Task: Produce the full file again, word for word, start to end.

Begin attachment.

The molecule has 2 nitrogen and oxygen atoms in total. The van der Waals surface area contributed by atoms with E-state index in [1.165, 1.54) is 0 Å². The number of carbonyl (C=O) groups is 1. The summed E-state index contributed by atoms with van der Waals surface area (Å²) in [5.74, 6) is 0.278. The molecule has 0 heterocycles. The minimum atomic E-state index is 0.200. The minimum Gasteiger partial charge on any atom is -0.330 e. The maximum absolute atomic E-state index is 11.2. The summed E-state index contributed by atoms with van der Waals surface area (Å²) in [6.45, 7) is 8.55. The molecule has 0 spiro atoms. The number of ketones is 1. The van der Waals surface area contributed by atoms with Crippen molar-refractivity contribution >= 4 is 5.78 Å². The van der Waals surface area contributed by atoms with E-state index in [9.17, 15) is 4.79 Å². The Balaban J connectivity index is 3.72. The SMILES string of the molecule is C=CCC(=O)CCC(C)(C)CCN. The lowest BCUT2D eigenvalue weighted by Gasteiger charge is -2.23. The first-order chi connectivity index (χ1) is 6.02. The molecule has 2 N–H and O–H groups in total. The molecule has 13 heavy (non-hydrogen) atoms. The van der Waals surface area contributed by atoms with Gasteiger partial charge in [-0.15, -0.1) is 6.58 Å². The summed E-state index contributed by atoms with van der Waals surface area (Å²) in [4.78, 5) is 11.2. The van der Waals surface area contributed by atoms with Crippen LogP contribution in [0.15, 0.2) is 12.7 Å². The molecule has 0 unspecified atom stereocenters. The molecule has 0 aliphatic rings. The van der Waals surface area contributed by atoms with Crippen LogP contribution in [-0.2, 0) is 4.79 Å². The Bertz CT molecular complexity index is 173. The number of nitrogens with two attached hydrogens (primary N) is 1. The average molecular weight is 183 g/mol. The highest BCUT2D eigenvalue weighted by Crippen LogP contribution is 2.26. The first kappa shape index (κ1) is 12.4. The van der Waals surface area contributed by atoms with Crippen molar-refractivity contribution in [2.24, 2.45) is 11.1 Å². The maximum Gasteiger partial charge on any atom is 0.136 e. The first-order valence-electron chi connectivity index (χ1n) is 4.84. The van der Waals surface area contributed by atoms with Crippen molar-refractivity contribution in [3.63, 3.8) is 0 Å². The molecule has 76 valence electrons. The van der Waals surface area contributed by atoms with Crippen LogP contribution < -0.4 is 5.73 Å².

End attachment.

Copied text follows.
The molecule has 2 nitrogen and oxygen atoms in total. The van der Waals surface area contributed by atoms with E-state index in [1.165, 1.54) is 0 Å². The number of carbonyl (C=O) groups is 1. The summed E-state index contributed by atoms with van der Waals surface area (Å²) in [5.74, 6) is 0.278. The molecule has 0 heterocycles. The minimum atomic E-state index is 0.200. The minimum Gasteiger partial charge on any atom is -0.330 e. The maximum absolute atomic E-state index is 11.2. The summed E-state index contributed by atoms with van der Waals surface area (Å²) in [6.45, 7) is 8.55. The molecule has 0 spiro atoms. The number of ketones is 1. The van der Waals surface area contributed by atoms with Crippen molar-refractivity contribution >= 4 is 5.78 Å². The van der Waals surface area contributed by atoms with E-state index in [9.17, 15) is 4.79 Å². The Balaban J connectivity index is 3.72. The SMILES string of the molecule is C=CCC(=O)CCC(C)(C)CCN. The lowest BCUT2D eigenvalue weighted by Gasteiger charge is -2.23. The first-order chi connectivity index (χ1) is 6.02. The molecule has 2 N–H and O–H groups in total. The molecule has 13 heavy (non-hydrogen) atoms. The van der Waals surface area contributed by atoms with Gasteiger partial charge in [-0.15, -0.1) is 6.58 Å². The summed E-state index contributed by atoms with van der Waals surface area (Å²) in [4.78, 5) is 11.2. The van der Waals surface area contributed by atoms with Crippen LogP contribution in [0.15, 0.2) is 12.7 Å². The molecule has 0 unspecified atom stereocenters. The molecule has 0 aliphatic rings. The van der Waals surface area contributed by atoms with Crippen LogP contribution in [-0.2, 0) is 4.79 Å². The Bertz CT molecular complexity index is 173. The number of nitrogens with two attached hydrogens (primary N) is 1. The average molecular weight is 183 g/mol. The highest BCUT2D eigenvalue weighted by Crippen LogP contribution is 2.26. The first kappa shape index (κ1) is 12.4. The van der Waals surface area contributed by atoms with Crippen molar-refractivity contribution in [2.24, 2.45) is 11.1 Å². The maximum Gasteiger partial charge on any atom is 0.136 e. The first-order valence-electron chi connectivity index (χ1n) is 4.84. The van der Waals surface area contributed by atoms with Crippen molar-refractivity contribution in [3.63, 3.8) is 0 Å². The molecule has 76 valence electrons. The van der Waals surface area contributed by atoms with Crippen LogP contribution < -0.4 is 5.73 Å².